River fish List
Redding > At this point in the Sacramento River restoration game, one big fix will not change the outlook for endangered and threatened salmon.
Water managers gathered Wednesday at the Anderson Cottonwood Irrigation District diversion dam, to share an update on projects completed, projects planned, and projects still on the fish-wish list. The host was Northern California Water Association, which works with numerous water supply districts in Northern California.
The Sacramento River has four distinct salmon migrations, when fish leave the ocean and migrate up the river to spawn.
There are more than a few essentials for salmon survival including temperatures at or below 56 degrees when eggs hatch, areas to feed, places to hide from predators, and places to rest from strong currents. The river can be a “gauntlet” of obstacles that have contributed to the relatively low numbers of salmon we see today, Vogel explained.
The past years with severe drought in California certainly has not helped.
In 1992, the Central Valley Project Improvement Act ushered in the “era of the fish screen, ” explained Todd Manley, NCWA’s director of government relations. The screens prevent fish from swimming or being sucked into irrigation canals, and over the past 20-plus years about $600 million has been spent on fish screens covering almost all the major diversions along the river.
Two major fish screen projects remain and should be completed by 2018, he said. With those projects winding down, other projects will take center stage.
During the presentations Wednesday, Vogel explained the process of spawning, where female fish create a depression in the gravel with their back fins, and lay eggs. Male fish are close by to fertilize the eggs, which the female then loosely covers with gravel.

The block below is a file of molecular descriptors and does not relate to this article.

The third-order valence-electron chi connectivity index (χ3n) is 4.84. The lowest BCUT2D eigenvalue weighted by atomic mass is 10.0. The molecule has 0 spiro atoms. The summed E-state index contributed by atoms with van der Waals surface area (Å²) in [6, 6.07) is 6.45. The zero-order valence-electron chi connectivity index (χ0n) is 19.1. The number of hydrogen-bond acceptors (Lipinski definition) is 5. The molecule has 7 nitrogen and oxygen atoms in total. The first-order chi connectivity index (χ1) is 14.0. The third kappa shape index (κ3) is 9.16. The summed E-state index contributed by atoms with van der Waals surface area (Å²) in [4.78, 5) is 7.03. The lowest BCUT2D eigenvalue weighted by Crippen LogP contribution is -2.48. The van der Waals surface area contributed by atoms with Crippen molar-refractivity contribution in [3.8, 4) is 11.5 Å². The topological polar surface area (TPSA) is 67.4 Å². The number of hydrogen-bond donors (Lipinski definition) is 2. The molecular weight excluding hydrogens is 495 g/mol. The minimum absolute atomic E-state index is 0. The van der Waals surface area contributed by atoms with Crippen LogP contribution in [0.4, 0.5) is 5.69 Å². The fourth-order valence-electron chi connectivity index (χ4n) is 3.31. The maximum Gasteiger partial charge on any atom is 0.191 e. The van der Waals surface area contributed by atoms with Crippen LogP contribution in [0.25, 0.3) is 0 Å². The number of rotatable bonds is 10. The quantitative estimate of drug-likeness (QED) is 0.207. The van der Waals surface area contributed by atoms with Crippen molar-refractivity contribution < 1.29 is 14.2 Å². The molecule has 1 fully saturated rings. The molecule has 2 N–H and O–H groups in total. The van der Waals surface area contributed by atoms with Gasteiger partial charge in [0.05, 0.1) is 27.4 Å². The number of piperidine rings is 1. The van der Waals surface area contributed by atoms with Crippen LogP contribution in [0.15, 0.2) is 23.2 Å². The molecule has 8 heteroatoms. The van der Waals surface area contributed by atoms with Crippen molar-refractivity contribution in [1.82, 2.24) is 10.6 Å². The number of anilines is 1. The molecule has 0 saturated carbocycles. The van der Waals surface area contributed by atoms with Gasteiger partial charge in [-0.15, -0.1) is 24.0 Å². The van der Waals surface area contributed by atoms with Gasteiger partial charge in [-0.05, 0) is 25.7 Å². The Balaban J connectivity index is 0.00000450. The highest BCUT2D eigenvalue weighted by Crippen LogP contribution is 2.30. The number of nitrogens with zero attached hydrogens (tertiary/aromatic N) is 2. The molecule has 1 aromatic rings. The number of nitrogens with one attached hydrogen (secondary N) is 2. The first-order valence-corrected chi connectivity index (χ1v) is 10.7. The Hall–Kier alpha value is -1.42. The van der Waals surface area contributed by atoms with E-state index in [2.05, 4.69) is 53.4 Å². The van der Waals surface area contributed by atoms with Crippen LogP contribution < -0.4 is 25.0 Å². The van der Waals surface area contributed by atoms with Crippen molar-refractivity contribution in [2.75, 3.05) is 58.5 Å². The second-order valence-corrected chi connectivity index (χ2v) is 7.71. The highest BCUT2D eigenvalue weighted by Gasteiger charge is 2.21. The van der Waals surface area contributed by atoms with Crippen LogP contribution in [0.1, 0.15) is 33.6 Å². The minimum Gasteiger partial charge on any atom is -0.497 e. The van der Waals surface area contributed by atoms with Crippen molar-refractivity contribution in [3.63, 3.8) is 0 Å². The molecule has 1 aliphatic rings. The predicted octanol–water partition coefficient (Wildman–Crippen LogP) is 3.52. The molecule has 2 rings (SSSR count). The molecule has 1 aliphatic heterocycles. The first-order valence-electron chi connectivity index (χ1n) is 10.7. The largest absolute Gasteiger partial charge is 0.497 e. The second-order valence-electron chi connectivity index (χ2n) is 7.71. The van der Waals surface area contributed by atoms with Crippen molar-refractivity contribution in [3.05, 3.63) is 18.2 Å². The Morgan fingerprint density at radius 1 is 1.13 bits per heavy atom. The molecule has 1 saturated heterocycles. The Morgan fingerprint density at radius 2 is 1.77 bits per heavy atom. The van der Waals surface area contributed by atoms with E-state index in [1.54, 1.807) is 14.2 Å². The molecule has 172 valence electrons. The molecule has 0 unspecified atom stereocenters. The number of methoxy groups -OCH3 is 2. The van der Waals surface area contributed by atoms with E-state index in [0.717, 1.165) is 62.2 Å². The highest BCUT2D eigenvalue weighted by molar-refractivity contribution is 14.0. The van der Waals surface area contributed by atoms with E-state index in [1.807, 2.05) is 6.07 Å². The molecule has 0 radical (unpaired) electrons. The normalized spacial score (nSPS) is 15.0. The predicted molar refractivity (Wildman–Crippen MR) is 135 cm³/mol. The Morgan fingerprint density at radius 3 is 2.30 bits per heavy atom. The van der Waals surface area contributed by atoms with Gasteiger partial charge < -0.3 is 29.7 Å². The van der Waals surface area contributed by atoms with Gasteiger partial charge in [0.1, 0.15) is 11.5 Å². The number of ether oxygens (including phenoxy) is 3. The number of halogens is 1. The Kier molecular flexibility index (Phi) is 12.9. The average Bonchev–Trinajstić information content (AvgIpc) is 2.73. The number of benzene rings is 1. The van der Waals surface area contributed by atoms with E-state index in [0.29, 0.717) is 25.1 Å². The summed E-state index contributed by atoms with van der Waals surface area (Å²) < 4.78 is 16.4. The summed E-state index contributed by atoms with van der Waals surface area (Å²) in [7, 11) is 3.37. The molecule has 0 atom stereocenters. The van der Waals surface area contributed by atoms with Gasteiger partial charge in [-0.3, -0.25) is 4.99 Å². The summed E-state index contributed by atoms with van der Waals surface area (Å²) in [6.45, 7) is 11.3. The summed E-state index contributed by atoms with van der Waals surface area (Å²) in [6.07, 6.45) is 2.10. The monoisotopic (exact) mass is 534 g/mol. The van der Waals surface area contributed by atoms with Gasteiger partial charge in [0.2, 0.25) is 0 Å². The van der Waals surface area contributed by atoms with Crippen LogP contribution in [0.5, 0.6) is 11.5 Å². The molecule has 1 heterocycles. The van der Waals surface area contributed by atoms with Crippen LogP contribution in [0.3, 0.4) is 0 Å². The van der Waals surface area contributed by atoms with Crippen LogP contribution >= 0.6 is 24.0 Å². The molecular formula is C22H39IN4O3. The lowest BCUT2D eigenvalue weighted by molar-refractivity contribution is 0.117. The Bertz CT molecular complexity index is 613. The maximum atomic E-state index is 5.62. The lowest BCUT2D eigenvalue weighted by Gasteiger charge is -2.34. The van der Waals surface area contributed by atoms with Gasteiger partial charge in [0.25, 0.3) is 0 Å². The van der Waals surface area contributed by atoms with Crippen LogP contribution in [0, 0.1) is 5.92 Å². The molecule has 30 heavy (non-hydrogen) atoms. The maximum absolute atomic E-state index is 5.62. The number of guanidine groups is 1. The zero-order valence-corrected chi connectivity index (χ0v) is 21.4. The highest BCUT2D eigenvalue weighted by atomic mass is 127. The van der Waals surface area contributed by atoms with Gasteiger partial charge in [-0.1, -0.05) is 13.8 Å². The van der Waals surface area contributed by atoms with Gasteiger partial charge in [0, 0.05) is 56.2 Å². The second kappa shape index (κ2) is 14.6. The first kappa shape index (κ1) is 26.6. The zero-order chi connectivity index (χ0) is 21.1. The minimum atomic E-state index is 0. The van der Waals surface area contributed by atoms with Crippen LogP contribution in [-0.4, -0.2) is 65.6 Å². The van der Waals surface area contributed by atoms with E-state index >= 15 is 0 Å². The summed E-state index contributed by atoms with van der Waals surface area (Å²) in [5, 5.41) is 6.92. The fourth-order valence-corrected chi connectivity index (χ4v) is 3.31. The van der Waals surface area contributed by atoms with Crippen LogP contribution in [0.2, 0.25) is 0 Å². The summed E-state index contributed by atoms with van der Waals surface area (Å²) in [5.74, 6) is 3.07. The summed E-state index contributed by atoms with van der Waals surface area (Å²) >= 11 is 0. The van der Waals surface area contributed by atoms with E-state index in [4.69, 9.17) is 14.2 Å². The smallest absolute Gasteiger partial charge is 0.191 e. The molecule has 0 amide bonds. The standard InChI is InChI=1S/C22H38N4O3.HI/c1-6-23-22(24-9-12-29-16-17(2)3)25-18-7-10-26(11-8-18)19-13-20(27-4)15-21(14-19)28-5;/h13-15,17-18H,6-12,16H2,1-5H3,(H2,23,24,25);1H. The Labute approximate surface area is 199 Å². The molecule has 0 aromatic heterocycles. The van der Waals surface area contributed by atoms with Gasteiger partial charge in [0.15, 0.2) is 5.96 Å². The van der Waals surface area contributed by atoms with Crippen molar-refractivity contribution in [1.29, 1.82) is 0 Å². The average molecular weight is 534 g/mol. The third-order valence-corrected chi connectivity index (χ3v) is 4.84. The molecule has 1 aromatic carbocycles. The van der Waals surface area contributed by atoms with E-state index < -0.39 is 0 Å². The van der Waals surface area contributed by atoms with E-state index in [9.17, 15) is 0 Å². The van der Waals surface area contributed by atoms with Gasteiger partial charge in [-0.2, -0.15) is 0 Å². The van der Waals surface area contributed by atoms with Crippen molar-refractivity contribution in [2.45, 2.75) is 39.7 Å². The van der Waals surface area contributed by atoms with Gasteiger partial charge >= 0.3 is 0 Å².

For this critical stage in the salmon life cycle, the eggs need the right kind of gravel. The problem is that dams have disrupted the natural cycle of gravel distribution. In some area, the river would be just right for spawning, except that the gravel is nowhere to be seen.
Vogel estimated that about 75, 000 cubic tons of gravel is lost from the river each year, and needs to be replaced in an ongoing way.
The river is a perilous place for young salmon, and side channels are an important place for young fish to beef up for the journey ahead.
Vogel’s list encouraged the construction of side channels, and several have already been completed. Again, Glenn-Colusa Irrigation District, for example, used big equipment to create a channel known as Painter’s Riffle.
The location of the project is in Redding, quite a distance from Glenn-Colusa’s water service area. However, the fish habitat and the need for improvements is all connected, said David Guy, president of NCWA.
In the future, there will be projects in the delta that are funded by agencies hundreds of miles away, Guy explained. But they all add to the overall goal of restoring fish habitat.
The projects have contributed to partnerships built between water districts and fish agencies, Guy said. Those agencies oversee and approve projects. Those same districts also have worked with Vogel in development of the list of projects for the future.